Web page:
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Bumble bee is the newest hurdle for Corridor H development

CHARLESTON, W.Va. — State Highway Officials say the focus to finish Corridor H continues to be hampered by various delay tactics.

State Highways Commissioner Jimmy Wriston gave lawmakers an update on the project during interim committee meetings in Charleston this week. According to Wriston, his agency recently had a sit down conversation with the Director of the U.S. Fish and Wildlife Service along with U.S. Senator Shelley Moore Capito about the stretch of highway from Parsons to Davis.

“We thought the meeting went very well until three days later I received a letter that didn’t share that,” said Wriston.

There were several issues which are now in play but the most notable is the alleged presence of an unusual variety of bumble bee. Wriston said state officials have spent several million dollars and several years studying for the species in the eight mile stretch of the proposed road.  According to Wriston, they found none of the bumble bees in question. But the Feds now claim to have made a discovery.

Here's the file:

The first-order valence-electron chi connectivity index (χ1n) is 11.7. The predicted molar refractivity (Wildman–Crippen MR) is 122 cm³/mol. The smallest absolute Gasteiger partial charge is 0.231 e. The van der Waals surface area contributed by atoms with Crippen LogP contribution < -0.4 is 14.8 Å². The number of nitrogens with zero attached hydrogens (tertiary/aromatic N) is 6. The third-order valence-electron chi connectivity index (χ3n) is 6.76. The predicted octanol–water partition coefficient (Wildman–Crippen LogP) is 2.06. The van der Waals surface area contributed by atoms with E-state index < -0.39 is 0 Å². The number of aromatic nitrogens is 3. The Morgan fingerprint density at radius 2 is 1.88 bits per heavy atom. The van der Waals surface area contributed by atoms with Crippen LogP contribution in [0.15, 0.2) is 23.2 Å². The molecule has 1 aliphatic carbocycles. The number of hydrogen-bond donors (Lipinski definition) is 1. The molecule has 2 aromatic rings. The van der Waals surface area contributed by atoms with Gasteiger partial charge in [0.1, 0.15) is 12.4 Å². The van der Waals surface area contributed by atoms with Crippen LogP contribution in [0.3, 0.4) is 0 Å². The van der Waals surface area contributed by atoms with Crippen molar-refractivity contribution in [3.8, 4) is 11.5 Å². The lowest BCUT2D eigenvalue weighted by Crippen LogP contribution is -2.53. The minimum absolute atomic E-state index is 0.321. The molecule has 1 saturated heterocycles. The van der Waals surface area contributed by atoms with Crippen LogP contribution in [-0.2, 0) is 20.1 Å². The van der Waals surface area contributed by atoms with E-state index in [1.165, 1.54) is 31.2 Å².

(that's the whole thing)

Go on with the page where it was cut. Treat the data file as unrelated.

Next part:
“We didn’t find any, but somehow, two of the species were found about 200 feet from the center line of the Corridor. They are pushing us to formal consultation for that,” he said.

“Formal consultation” is a term which in Wriston’s mind means “delay”.  According to Wriston a declaration of formal consultation means at a minimum an 18 month delay on a project, which he said makes it impossible to go forward.

“That’s unacceptable for delivering a project. We cannot deliver a project with those kinds of timelines. It’s not going to happen,” he said.

He also had serious doubts about the presence of the bumble bee.

“They seem to have an idea the Appalachian version of this particular bee behaves differently and it’s a sub-species, which is ridiculous. I don’t believe it was a biologist involved in the capture or the documentation, and we haven’t even seen the documentation at this point, but we’ve requested it,” he explained.

Wriston plans to testify before a U.S. Senate committee later this month in Washington and raise objections to such claims and such delays and impediments to progress created by the Fish and Wildlife Service for this and other development projects.

Those aren’t the only issues facing the highway. Wriston fielded a question from Delegate Cody Thompson who asked on behalf of a constituent group about the route of the project. One group is pushing to move the route to a more northern location away from Thomas. Wriston said, such a change wasn’t going to happen.

“If we’re serious about minimizing impact and serious about schedules, we can’t rethink these things. The preferred alignment we’ve chosen has the less impact , it’s the easiest ,and the most expedient to deliver. This is a small group of vocal people that is putting out a lot of disinformation simply to delay the project. The construction of Corridor H is inevitable, we are going to build that road.”





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